Take the example of the Investment Fund for Macroeconomic Stabilization (FEM) which previously existed in Venezuela. It served as a savings account to offset and capitalize on volatility in global oil price, in essence a forward looking fund meant to deal with the situation Venezuela has today. The country’s leadership should revisit the principles that served as the creative force behind such measures in an order to put the economy back on track.

The way forward

The Venezuelan economy is certainly overexposed to risk, both politically and economically. Without substantial reform, in line with the diversification and privatization efforts made by Saudi Arabia, Venezuela will never get out from underneath its crumbling economy by any way other than a precipitous increase in oil prices, which is anything but a certainty. Continued efforts to reduce government subsidies and to allow the country’s currency to move with the market will begin to create some levels of workable capital for the government to start instituting basic structural reforms. As Venezuelan’s continue to voice their disapproval at the polls, time is running out for President Maduro, who needs to act now or face what is almost a guaranteed tumultuous second half of his presidency and a possible removal from office.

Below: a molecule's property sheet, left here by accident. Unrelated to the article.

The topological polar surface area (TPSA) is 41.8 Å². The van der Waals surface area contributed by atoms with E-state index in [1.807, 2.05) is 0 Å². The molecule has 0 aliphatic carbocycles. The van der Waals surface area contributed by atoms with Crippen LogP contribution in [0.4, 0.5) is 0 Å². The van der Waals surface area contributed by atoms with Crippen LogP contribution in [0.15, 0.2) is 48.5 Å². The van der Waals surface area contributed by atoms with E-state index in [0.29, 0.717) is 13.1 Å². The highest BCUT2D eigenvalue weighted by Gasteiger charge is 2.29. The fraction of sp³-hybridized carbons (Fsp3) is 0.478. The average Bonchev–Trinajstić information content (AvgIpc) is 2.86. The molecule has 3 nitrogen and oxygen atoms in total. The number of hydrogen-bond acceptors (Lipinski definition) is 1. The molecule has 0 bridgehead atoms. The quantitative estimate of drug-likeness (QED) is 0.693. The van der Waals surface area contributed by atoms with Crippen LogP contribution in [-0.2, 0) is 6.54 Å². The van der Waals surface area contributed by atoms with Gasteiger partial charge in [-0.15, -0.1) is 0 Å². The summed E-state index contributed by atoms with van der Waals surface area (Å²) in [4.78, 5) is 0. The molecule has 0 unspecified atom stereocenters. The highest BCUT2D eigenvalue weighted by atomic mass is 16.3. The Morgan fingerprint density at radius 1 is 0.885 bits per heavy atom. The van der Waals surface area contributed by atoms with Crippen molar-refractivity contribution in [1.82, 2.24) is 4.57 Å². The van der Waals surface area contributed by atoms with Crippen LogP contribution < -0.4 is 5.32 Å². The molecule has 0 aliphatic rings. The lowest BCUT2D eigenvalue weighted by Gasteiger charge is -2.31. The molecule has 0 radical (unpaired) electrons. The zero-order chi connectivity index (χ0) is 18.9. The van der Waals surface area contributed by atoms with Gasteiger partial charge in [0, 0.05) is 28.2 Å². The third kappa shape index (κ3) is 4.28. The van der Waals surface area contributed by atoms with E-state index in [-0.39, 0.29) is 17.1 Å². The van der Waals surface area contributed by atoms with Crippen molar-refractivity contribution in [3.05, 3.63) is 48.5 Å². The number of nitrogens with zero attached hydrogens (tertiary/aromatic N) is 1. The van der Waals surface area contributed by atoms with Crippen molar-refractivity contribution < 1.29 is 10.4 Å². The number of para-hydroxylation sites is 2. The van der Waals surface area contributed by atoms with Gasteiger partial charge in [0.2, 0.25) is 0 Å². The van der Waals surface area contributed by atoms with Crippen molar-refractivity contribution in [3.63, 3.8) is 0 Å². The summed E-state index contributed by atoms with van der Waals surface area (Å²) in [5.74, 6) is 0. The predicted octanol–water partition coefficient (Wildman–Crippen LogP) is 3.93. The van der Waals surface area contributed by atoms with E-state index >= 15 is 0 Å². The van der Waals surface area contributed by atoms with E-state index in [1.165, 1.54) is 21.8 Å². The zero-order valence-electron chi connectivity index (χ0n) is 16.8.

By Eric Simmons via Globalriskinsights.com

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Leave a comment
  • Autarky on May 08 2016 said:
    I don't understand why energy rich countries can't employ their own energy to produce all the goods and services they need and live prosperous lives.

    Why does Venezuela need to trade with the rest of the world ?

    Why isn't Venezuela self-sufficient ?
  • Rick on May 10 2016 said:
    When you produce more than you consume, the resultant surplus is a commodity, the value of the commodity trade feeds government coffers and support for social programs in countries like Venezuela. After decades of reliance on steady export revenue, the bottom has fallen out.